Carl Linnaeus invented the index card

Jun 16, 2009

As a consequence of overseas discoveries, early modern scientists faced serious information overload. The sheer amount of exotic, hitherto unknown species reaching the shores of Europe forced naturalists to reconsider the ways in which information about the natural world was processed and organized.

The Swedish naturalist and physician Carl Linnaeus (1707-1778) - the father of modern taxonomy - has been described as a “pioneer of information retrieval”. But exactly how he was able to master such vast amounts of data has remained something of a mystery.

Staffan Mueller-Wille from the Centre for Medical History at the University of Exeter in the UK recently received a major grant from the Wellcome Trust to get to the bottom of Linnaeus’ method of data processing.

Speaking at the annual meeting of the British Society for the History of Science in Leicester, UK on Saturday 4 July, Mueller-Wille will reveal his preliminary findings of research on Linnaeus’ held today at the Linnaean Society of London.

Linnaeus had to manage a conflict between the need to bring information into a fixed order for purposes of later retrieval, and the need to permanently integrate new information into that order, says Mueller-Wille. “His solution to this dilemma was to keep information on particular subjects on separate sheets, which could be complemented and reshuffled,” he says.

Towards the end of his career, in the mid-1760s, Linnaeus took this further, inventing a paper tool that has since become very common: index cards. While stored in some fixed, conventional order, often alphabetically, index cards could be retrieved and shuffled around at will to update and compare information at any time.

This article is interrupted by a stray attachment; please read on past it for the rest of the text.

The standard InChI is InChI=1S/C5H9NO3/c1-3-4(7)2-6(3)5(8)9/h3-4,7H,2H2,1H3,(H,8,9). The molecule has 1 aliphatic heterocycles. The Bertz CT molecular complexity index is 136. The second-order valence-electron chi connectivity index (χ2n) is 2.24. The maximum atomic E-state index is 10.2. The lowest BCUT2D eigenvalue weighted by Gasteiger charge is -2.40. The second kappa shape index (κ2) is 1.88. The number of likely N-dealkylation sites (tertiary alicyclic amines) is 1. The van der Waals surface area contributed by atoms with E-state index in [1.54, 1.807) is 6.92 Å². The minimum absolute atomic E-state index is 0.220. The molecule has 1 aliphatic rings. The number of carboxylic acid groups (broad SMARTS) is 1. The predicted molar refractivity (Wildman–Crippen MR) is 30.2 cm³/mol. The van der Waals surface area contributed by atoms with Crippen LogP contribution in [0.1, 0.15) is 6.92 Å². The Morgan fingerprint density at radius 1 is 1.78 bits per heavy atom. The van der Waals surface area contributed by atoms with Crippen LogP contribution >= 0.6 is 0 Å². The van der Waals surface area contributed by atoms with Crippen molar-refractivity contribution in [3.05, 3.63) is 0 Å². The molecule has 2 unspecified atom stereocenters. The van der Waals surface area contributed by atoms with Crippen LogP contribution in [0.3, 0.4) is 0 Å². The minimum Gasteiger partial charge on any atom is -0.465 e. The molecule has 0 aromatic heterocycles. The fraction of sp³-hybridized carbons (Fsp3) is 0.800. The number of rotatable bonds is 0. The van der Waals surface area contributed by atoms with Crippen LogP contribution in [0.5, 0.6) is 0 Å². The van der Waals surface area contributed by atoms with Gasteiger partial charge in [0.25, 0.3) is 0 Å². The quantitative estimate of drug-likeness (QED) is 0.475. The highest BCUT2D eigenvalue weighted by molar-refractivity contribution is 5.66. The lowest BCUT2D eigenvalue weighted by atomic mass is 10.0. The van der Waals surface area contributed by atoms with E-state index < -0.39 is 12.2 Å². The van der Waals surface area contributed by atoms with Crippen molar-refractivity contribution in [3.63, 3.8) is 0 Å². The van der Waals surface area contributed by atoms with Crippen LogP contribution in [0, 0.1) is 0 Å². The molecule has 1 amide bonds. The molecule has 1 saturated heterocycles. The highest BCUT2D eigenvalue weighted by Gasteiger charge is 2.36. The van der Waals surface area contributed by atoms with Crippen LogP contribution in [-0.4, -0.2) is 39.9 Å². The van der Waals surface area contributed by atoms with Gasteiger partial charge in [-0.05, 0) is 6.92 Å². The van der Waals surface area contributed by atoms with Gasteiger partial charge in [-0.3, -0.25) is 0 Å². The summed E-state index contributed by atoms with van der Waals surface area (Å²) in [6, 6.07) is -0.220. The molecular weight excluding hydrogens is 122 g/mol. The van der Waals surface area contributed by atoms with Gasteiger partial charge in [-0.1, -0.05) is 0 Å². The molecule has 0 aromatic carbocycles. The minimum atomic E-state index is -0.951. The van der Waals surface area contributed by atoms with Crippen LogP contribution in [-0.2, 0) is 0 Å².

“Although a seemingly mundane and simple innovation, Linnaeus' use of index cards marks a major shift in how eighteenth-century naturalists thought about the order of nature,” says Mueller-Wille. The natural world was no longer ordered on a fixed, linear scale, but came to be seen as a map-like natural system of multiple affinities.

Source: British Society for the History of Science

Explore further: Insect mating behavior has lessons for drones

Related Stories

Scientists announce top 10 new species, issue SOS

May 23, 2008

The International Institute for Species Exploration at Arizona State University and an international committee of taxonomists – scientists responsible for species exploration and classification – today ...

The great escape -- fleeing fish fall in line

Mar 31, 2007

With the unappealing prospect of being eaten, one might imagine that during a predator attack it is a case that all fish escape at once in the desperate hurry to escape as quickly as possible. However, new research indicates ...

Recommended for you

Insect mating behavior has lessons for drones

23 hours ago

Male moths locate females by navigating along the latter's pheromone (odor) plume, often flying hundreds of meters to do so. Two strategies are involved to accomplish this: males must find the outer envelope ...

Godwits are flexible... when they get the chance

May 29, 2015

Black-tailed godwits are able to cope with unpredictable weather. This was revealed by a thorough analysis of the extraordinary spring of 2013 by ecologist Nathan Senner of the University of Groningen and ...

Do you have the time? Flies sure do

May 28, 2015

Flies might be smarter than you think. According to research reported in the Cell Press journal Current Biology on May 28, fruit flies know what time of day it is. What's more, the insects can learn to con ...

User comments : 0

Please sign in to add a comment. Registration is free, and takes less than a minute. Read more

Click here to reset your password.
Sign in to get notified via email when new comments are made.